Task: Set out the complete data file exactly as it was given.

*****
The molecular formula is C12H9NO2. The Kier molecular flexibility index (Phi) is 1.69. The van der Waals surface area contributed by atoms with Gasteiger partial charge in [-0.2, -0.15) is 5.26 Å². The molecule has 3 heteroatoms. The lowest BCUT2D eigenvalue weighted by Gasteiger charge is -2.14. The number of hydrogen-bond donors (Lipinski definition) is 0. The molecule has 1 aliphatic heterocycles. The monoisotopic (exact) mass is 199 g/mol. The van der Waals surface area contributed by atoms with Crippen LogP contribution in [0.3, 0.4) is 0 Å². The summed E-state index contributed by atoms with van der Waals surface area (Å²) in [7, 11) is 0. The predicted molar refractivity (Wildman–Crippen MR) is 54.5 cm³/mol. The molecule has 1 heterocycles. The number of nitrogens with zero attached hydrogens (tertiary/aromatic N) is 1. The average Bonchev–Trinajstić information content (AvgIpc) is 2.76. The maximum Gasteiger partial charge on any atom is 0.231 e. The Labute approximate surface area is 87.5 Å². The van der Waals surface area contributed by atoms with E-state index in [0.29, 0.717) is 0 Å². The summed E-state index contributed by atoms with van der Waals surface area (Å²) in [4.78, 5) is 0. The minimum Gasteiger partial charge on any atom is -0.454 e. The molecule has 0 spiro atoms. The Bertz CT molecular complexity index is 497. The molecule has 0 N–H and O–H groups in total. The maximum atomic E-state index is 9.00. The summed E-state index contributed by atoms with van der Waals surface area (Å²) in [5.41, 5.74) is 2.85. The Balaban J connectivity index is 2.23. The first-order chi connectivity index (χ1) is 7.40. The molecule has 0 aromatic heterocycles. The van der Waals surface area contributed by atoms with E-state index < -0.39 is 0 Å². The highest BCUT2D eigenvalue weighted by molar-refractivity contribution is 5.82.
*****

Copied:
The molecular formula is C12H9NO2. The Kier molecular flexibility index (Phi) is 1.69. The van der Waals surface area contributed by atoms with Gasteiger partial charge in [-0.2, -0.15) is 5.26 Å². The molecule has 3 heteroatoms. The lowest BCUT2D eigenvalue weighted by Gasteiger charge is -2.14. The number of hydrogen-bond donors (Lipinski definition) is 0. The molecule has 1 aliphatic heterocycles. The monoisotopic (exact) mass is 199 g/mol. The van der Waals surface area contributed by atoms with Crippen LogP contribution in [0.3, 0.4) is 0 Å². The summed E-state index contributed by atoms with van der Waals surface area (Å²) in [7, 11) is 0. The predicted molar refractivity (Wildman–Crippen MR) is 54.5 cm³/mol. The molecule has 1 heterocycles. The number of nitrogens with zero attached hydrogens (tertiary/aromatic N) is 1. The average Bonchev–Trinajstić information content (AvgIpc) is 2.76. The maximum Gasteiger partial charge on any atom is 0.231 e. The Labute approximate surface area is 87.5 Å². The van der Waals surface area contributed by atoms with E-state index in [0.29, 0.717) is 0 Å². The summed E-state index contributed by atoms with van der Waals surface area (Å²) in [4.78, 5) is 0. The minimum Gasteiger partial charge on any atom is -0.454 e. The molecule has 0 spiro atoms. The Bertz CT molecular complexity index is 497. The molecule has 0 N–H and O–H groups in total. The maximum atomic E-state index is 9.00. The summed E-state index contributed by atoms with van der Waals surface area (Å²) in [5.41, 5.74) is 2.85. The Balaban J connectivity index is 2.23. The first-order chi connectivity index (χ1) is 7.40. The molecule has 0 aromatic heterocycles. The van der Waals surface area contributed by atoms with E-state index < -0.39 is 0 Å². The highest BCUT2D eigenvalue weighted by molar-refractivity contribution is 5.82.